Fundraiser launched to help Nigel Farage’s milkshake attacker cover court costs

An online fundraiser has been set up to help the man who threw a milkshake over Nigel Farage cover his compensation and court costs.

The GoFundMe page was set up to raise the £520 Paul Crowther has been ordered to pay, and within three hours had almost reached its target. It has already reached more than £600.

Berofe it hit the target the organiser behind the fundraiser had said he and 32-year-old Crowther will put any surplus towards an anti-racism cause.

Crowther has required police protection since the milkshake attack on the politician. A court hearing his case was told he has received threats and also lost his job over the incident.

The fundraiser's organiser Graeme Rayner wrote: "I set up this page for Paul Crowther because I felt that the punishment didn't fit the crime.

"Throwing a milkshake over someone is, in my opinion, relatively harmless.

"As a direct consequence of this, Paul has become a target for hate from the far right, has lost his job and now has a criminal record.

"I vehemently oppose Nigel Farage and his politics, and am absolutely certain that this case was prosecuted to the extent it was because of the identity of the victim, not the nature of the crime."

"As a stand up comedian, I very much doubt that an audience member would suffer the same consequences for pouring a drink over me in protest at something I said on stage.

"Whilst I agree that protesters should act within the law and suffer the consequences if they choose not to, I believe this whole affair has been blown out of proportion, and wanted to show some solidarity.

"Should we raise more than the intended target, he and I will agree on a registered charity opposed to racism and hatred to benefit from the surplus funds, almost certainly one that would irritate Mr Farage.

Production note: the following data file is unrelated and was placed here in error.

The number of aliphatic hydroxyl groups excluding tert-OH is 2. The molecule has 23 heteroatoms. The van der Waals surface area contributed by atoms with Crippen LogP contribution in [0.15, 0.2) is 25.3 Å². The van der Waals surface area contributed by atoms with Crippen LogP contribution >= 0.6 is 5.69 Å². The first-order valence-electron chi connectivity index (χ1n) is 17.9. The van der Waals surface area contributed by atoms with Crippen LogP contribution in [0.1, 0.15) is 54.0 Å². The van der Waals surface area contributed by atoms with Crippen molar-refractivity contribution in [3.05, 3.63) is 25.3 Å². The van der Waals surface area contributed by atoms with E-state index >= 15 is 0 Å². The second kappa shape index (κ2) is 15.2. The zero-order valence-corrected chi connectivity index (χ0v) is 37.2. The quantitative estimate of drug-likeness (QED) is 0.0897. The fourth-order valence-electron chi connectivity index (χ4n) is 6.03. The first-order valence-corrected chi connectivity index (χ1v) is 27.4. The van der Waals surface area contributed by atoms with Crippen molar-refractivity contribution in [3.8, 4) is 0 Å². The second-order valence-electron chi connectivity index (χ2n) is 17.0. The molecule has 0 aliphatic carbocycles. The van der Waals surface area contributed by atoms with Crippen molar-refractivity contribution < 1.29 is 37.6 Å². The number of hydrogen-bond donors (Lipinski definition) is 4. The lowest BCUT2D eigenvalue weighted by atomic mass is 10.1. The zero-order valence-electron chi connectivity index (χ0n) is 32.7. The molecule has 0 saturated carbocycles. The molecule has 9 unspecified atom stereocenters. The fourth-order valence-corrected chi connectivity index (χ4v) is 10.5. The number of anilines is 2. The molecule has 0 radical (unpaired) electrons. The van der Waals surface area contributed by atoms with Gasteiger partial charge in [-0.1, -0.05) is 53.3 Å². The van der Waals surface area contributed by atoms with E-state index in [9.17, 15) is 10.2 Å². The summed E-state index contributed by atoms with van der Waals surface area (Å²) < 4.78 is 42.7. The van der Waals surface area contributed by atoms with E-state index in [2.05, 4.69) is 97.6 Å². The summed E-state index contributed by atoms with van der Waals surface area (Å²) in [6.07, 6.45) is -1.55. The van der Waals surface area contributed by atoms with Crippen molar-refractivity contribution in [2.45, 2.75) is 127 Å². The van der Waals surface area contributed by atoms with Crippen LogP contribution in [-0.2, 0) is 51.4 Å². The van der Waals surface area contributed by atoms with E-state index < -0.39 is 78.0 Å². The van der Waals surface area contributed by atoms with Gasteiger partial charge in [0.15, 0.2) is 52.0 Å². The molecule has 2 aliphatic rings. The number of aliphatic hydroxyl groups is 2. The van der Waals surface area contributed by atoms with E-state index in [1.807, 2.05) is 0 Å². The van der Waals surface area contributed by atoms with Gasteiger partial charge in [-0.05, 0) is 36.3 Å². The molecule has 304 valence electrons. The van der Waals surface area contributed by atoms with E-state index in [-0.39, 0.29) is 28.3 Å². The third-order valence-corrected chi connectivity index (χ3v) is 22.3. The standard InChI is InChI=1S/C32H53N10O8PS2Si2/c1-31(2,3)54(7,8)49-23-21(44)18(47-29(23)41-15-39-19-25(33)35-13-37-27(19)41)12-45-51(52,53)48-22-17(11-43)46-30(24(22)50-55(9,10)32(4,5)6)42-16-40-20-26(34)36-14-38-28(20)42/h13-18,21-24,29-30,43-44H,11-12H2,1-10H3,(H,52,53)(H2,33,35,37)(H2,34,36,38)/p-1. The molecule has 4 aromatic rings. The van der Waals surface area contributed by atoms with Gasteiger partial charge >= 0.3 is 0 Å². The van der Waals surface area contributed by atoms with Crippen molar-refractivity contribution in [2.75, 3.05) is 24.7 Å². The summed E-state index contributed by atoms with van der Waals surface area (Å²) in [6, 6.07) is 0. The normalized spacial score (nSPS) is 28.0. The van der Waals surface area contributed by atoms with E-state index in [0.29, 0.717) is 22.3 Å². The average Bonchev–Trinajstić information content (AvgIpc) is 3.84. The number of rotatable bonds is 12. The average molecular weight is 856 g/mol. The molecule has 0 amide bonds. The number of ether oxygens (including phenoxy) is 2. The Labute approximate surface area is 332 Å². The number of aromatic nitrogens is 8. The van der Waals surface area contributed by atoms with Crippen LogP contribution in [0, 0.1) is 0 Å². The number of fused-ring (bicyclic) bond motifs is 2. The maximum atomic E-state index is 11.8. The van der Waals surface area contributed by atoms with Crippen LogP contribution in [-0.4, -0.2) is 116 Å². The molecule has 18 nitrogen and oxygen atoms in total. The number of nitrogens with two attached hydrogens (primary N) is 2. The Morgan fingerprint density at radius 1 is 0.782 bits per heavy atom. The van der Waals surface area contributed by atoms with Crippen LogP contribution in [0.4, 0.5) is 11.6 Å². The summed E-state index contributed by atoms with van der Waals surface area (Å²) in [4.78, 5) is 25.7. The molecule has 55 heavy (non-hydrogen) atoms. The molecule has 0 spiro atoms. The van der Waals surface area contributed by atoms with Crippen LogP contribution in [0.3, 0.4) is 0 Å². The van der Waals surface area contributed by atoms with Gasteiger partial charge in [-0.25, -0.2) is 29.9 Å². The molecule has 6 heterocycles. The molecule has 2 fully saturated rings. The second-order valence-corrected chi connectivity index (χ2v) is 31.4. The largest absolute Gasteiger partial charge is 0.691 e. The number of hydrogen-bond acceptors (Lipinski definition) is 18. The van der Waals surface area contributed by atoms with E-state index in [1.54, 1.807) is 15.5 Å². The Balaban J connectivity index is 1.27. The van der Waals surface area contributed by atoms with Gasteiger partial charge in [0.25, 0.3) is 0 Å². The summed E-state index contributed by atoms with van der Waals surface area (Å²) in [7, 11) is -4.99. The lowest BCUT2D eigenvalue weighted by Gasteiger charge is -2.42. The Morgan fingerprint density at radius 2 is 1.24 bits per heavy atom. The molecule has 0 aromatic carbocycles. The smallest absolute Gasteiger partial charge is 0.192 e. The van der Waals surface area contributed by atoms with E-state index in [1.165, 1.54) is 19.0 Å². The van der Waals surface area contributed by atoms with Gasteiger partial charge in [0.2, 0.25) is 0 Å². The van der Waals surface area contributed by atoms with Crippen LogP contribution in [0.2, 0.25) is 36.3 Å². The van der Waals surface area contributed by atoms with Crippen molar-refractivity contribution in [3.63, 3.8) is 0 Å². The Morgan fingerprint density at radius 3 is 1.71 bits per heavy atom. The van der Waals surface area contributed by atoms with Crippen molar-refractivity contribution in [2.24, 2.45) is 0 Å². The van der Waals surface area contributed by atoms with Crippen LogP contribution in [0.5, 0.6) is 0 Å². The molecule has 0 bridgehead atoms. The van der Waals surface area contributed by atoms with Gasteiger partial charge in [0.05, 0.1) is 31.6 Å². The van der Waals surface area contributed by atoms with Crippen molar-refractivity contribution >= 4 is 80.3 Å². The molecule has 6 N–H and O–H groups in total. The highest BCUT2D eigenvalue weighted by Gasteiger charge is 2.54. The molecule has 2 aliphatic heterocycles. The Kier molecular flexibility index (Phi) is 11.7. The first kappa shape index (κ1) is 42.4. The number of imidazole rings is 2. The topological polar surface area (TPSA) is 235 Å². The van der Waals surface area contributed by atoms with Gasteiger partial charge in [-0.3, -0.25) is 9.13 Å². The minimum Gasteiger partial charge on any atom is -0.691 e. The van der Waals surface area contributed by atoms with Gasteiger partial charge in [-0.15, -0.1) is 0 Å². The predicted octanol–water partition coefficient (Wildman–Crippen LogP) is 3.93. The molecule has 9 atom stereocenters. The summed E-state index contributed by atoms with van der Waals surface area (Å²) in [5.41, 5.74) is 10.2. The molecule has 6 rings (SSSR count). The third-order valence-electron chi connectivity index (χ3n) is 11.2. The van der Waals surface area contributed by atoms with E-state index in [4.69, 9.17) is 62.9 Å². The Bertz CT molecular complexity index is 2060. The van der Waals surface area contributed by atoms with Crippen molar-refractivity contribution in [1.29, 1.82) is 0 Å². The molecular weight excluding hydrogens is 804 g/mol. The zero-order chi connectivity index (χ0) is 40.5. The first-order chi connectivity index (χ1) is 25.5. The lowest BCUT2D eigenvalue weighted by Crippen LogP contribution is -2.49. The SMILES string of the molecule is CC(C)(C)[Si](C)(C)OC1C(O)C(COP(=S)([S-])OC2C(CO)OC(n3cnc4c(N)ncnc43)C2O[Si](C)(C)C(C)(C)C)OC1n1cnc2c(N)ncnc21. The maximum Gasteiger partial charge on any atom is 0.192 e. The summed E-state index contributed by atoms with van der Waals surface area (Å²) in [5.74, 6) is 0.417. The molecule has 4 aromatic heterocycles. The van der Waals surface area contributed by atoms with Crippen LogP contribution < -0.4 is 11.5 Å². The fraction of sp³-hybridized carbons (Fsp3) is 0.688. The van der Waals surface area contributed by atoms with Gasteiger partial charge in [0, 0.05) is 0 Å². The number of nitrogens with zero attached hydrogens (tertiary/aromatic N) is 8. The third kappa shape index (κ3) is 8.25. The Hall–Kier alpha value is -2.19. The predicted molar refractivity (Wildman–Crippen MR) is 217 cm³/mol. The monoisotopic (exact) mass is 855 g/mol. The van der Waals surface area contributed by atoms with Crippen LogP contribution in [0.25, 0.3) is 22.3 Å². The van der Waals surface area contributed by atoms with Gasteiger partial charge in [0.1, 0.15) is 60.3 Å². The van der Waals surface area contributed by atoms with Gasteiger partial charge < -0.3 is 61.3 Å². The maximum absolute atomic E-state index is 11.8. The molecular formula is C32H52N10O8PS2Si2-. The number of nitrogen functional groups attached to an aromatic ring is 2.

"Once we hit the target, I plan to invite him to one of my gigs, and I may buy him a pint, or a milkshake."

The British milkshaking phenomenon became an international curiosity after a string of mostly far-right political figures were hit with milky beverages in recent months.

Some were targeted repeatedly by milkshake-wielding demonstrators.

That included failed UKIP Member of European Parliament candidate Carl Benjamin, who attracted widespread condemnation for saying he "wouldn't even rape" Labour MP Jess Phillips, and then refused to apologise for the remarks.

The milkshaking trend was divisive- with supporters saying hurling food at politicians was a centuries-old tradition of political protest, and critics labelling it a form of violence.

But some people disagreed with the fundraiser, with one person commenting: "This is a disgrace.

"He got of (sic) lightly.

"He was found guilty and maybe he will learn a lesson from this. Donating to this cause is wrong."

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